They’re proud of that, not least because consumers in countries like France, Japan, and even China, have a particular appetite for British-made luxury.

It could be made cheaper in other countries because they often don’t have to trouble themselves with things like paying decent wages, pensions, national insurance and the costs associated with protecting the environment.

The boss, Ian Maclean, told me there’s a moral case for a British brand to manufacture in Britain.


As he puts it: “Some brands obscure matters by having the word ‘Britain’ all over their brands without making it here.”

To use a very English expression, I don’t think it’s cricket to use your so-called Britishness as a selling point if British workers haven’t made your product.

I’m not saying I’m only going to buy British in future, but I’m certainly not going to buy anything with the union flag all over it that happens to be made in the Far East.

Onward. Next I had to get from London to Manchester to record five episodes of Countdown. I got a train north, a Pendolino put together in Washwood Heath, Birmingham.

In Wolverhampton I picked up an F-pace SUV from Jaguar Land Rover, an Indian-owned firm, but this model was the only car I could find with a British-made engine. I put the national anthem on loud as I left the plant.

Even better, I then got a call from a bloke called Brant, at a firm called HebTroCo, in Hebden Bridge, West Yorks, who had some jeans for me.

We arranged to meet in a dark, cold and windy spot just off the M62.

Alarmed looks from motorists were shot our way as I dropped my Wranglers and donned these beauties, made in Blackburn. Excellent. Job done.

So, I’d kind of pulled it off. On one hand I was pleasantly surprised at how much British-made stuff is available. On the other, I wish there was more.

In my dressing room at the Countdown studio in Salford I looked at the three M&S shirts I’d brought with me. They were made, respectively, in Cambodia, Bangladesh and Myanmar. This is never going to stop feeling a bit bonkers to me.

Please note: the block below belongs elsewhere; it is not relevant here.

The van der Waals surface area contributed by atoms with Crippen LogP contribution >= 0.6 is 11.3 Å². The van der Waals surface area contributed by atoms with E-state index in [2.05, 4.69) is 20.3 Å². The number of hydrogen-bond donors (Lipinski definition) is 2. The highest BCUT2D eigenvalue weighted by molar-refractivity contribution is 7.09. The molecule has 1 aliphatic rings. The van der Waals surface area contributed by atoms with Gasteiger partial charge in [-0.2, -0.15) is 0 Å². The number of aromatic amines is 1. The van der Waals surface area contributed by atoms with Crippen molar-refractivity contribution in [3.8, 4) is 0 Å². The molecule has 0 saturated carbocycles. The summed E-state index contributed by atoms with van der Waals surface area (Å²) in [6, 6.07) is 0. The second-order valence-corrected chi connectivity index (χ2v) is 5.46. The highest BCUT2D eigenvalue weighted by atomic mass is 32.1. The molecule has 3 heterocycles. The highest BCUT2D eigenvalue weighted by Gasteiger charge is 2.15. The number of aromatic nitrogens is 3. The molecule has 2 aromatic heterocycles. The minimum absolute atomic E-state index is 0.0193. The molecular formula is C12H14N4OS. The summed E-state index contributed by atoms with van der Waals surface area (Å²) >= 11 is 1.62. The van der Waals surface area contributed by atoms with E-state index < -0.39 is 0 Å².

And then the builder who did out my flat back in London returned a call I’d put into him earlier. He told me possibly the only British material in my flat is the glass in the windows.

Manufacturing constitutes less than a fifth of our economy which, to be fair, is roughly the same as other big countries in Europe.

But I get the sense that around 40 years ago we kind of gave up on the idea of ourselves as big producers of anything. It was something everyone else could do cheaper, if not better, than us.

It was easier to make money in other ways. As John Elliot, founder of County Durham-based washing machine and dehumidifier manufacturer EBAC, said to me: “Why would anyone invest in manufacturing when they can make more money on the financial markets?”

Before you ask, I’ve no idea whether Brexit is going to be good or bad for manufacturing, but at least the idea of Britain in some sense going it alone might change our mindset.

And the pandemic, with grave shortages of PPE and so on, may have focused our minds a bit more on self-sufficiency. As John, and many others, are showing, it can be done.

Newsflash: We can and are still making things. But in the meantime, if you ask a hundred kids where their ambition lies, I doubt if any will tell you they want to make stuff. This is a shame.

If our best young minds can be persuaded to start applying themselves to the idea, then surely there has to be a way.

  • Living British is now available to listen to on BBC Sounds.